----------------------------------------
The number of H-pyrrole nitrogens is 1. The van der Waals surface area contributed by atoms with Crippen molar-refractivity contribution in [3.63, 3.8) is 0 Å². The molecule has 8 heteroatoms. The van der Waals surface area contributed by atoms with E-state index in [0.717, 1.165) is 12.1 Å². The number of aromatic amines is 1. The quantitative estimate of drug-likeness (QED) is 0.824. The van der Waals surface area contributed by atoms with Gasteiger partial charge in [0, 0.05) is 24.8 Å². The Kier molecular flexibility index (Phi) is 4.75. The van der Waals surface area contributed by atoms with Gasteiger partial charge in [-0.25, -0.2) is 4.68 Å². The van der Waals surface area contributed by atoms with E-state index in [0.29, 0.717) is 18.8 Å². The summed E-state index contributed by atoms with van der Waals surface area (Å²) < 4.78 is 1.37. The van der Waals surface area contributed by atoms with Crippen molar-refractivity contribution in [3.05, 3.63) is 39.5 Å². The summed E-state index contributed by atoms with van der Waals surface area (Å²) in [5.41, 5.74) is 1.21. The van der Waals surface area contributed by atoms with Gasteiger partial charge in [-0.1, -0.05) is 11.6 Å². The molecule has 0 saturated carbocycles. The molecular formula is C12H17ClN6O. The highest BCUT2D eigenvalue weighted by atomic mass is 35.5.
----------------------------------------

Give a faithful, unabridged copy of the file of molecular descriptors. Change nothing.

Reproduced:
The number of H-pyrrole nitrogens is 1. The van der Waals surface area contributed by atoms with Crippen molar-refractivity contribution in [3.63, 3.8) is 0 Å². The molecule has 8 heteroatoms. The van der Waals surface area contributed by atoms with E-state index in [0.717, 1.165) is 12.1 Å². The number of aromatic amines is 1. The quantitative estimate of drug-likeness (QED) is 0.824. The van der Waals surface area contributed by atoms with Gasteiger partial charge in [0, 0.05) is 24.8 Å². The Kier molecular flexibility index (Phi) is 4.75. The van der Waals surface area contributed by atoms with Gasteiger partial charge in [-0.25, -0.2) is 4.68 Å². The van der Waals surface area contributed by atoms with E-state index in [0.29, 0.717) is 18.8 Å². The summed E-state index contributed by atoms with van der Waals surface area (Å²) < 4.78 is 1.37. The van der Waals surface area contributed by atoms with Crippen molar-refractivity contribution in [3.05, 3.63) is 39.5 Å². The summed E-state index contributed by atoms with van der Waals surface area (Å²) in [5.41, 5.74) is 1.21. The van der Waals surface area contributed by atoms with Gasteiger partial charge in [-0.1, -0.05) is 11.6 Å². The molecule has 0 saturated carbocycles. The molecular formula is C12H17ClN6O. The highest BCUT2D eigenvalue weighted by atomic mass is 35.5.